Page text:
This session the House of Representatives’ proposed budget included language that would have put developmentally disabled (DD) individuals at risk to lose other DD-related services if they chose to move from an employment service to an adult day-type service.

Representatives from the DD community contacted Parlette, who pulled together key groups involved in the issue, including DD representatives, budget writers and legislative staff. Working together, they were able to get language into final budget which ensures that vital employment-related options will be preserved for DD clients.

“When representatives of the developmentally disabled community came to me this year and expressed their concerns that an adult day program would not adequately meet the needs and potential of the developmentally disabled clients they represent, I knew we had to act quickly,” said Parlette. “It was very important to get language into the final budget that will help people with special needs reach their full potential and retain the options and services that will work best for them.”

APSE, founded in 1988 as the Association for Persons in Supported Employment, is the only national organization with an exclusive focus on integrated employment and career advancement opportunities for individuals with disabilities. The group’s members come from all 50 states and Puerto Rico, as well as several foreign countries.

Each year APSE recognizes individuals, businesses and organizations that have demonstrated outstanding practice and achievement in advancing integrated employment opportunities for individuals with disabilities.

Marcie Taylor, Executive Director of Washington-based Community Employment Alliance, described Parlette’s work on the issue.

“She heard our concerns, thoughtfully considered all positions, sat down and drafted Senate budget language that preserved Supported Employment in Washington state, and defended it until it passed,” Taylor said.

Parlette’s APSE award reads:

“Special recognition award presented to Senator Linda Evans Parlette for exceptional public service and initiative in preserving the ability of people with disabilities to join the workforce and thus pursue the same sense of job satisfaction, belonging and accomplishment everyone desires.”

“I am so pleased that we were able to ensure that services for disabled individuals won’t be jeopardized because they want to choose another program that works best for them,” said Parlette. “This gives them the flexibility they need to reach their full potential.”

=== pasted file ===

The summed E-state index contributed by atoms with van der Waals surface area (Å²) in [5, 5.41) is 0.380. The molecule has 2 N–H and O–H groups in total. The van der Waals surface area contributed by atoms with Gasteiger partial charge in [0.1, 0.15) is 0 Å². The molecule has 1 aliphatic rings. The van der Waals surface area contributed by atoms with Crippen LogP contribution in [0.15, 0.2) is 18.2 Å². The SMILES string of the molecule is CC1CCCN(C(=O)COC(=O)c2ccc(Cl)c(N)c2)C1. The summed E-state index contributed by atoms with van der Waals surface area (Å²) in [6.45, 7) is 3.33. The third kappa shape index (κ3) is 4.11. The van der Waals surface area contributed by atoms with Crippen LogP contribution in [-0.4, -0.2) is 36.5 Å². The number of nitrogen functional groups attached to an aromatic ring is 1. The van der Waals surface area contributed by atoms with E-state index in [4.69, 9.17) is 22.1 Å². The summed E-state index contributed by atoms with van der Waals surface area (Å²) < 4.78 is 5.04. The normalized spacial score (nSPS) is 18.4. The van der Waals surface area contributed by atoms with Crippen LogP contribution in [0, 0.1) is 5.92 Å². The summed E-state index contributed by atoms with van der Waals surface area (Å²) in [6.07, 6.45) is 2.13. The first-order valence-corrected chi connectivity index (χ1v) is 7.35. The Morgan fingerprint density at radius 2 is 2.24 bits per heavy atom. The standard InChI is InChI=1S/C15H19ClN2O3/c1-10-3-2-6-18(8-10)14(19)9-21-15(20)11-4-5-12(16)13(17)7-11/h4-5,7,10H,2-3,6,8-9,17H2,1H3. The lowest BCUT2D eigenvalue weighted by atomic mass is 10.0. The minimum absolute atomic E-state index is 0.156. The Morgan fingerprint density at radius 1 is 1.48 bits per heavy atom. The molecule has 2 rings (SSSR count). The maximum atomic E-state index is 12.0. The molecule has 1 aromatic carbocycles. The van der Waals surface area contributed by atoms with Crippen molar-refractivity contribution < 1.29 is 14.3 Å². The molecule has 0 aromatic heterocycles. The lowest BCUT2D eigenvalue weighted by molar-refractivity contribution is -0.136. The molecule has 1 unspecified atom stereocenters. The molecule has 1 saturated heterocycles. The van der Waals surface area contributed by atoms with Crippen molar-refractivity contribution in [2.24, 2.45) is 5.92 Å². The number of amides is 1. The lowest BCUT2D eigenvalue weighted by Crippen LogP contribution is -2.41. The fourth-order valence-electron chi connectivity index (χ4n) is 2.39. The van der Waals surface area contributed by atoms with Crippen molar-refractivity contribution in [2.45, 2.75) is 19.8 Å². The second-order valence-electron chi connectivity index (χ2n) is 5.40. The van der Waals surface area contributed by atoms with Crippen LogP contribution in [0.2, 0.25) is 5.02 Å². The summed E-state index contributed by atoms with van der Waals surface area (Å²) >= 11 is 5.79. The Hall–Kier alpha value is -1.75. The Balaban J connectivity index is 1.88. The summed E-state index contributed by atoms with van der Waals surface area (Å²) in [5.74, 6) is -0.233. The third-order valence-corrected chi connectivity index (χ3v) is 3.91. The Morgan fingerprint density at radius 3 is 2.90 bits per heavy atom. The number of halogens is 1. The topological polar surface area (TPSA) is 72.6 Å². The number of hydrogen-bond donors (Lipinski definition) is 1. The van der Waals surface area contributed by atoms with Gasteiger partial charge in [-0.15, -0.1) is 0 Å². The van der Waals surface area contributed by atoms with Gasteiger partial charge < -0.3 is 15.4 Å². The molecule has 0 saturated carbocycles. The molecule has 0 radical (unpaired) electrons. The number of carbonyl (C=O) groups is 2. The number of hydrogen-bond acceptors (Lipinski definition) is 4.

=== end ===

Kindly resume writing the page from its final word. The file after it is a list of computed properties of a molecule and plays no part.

AtWork! CEO and staff were pleased to be present at the APSE award luncheon this week to say “thank you” to Senator Parlette. AtWork! supports people with developmental disabilities to reach their full potential through integrated employment. Senator Parlette was instrumental in preserving Washington State’s innovative and nationally recognized “employment first” policy. This policy, the funding to implement it, and the contributions of AtWork! supporters are dramatically changing the lives of citizens with disabilities every day. Thank you again, Senator Parlette, for recognizing the importance of employment and the dignity, status, and equality it brings to people with disabilities.

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Tuesday, May 31, 2011

Grow Your Gift to AtWork! With GiveBIG on June 23

If you have ever considered giving a gift to AtWork!, now is your chance to make the biggest impact with your dollars.

On June 23, 2011, AtWork! will be participating in an exciting event through The Seattle Foundation that will multiply your gift to us.

GiveBIG is a community-wide giving challenge that will increase the size of your donation to us. This new, one-day, online charitable giving event will rally together our community on behalf of the amazing nonprofit organizations in King County, including AtWork!.

GiveBIG will grow your generosity in two ways:
  • Grow your gift! The Seattle Foundation and local businesses will match a share of every contribution made through The Seattle Foundation's online Giving Center between 7 a.m. and midnight on June 23. The more donations we receive during that time window, the bigger our share of the matching dollars will be.
  • Win a Golden Ticket! During the day, you could be chosen at random to have AtWork! receive an additional $1,000 from GiveBIG’s sponsors.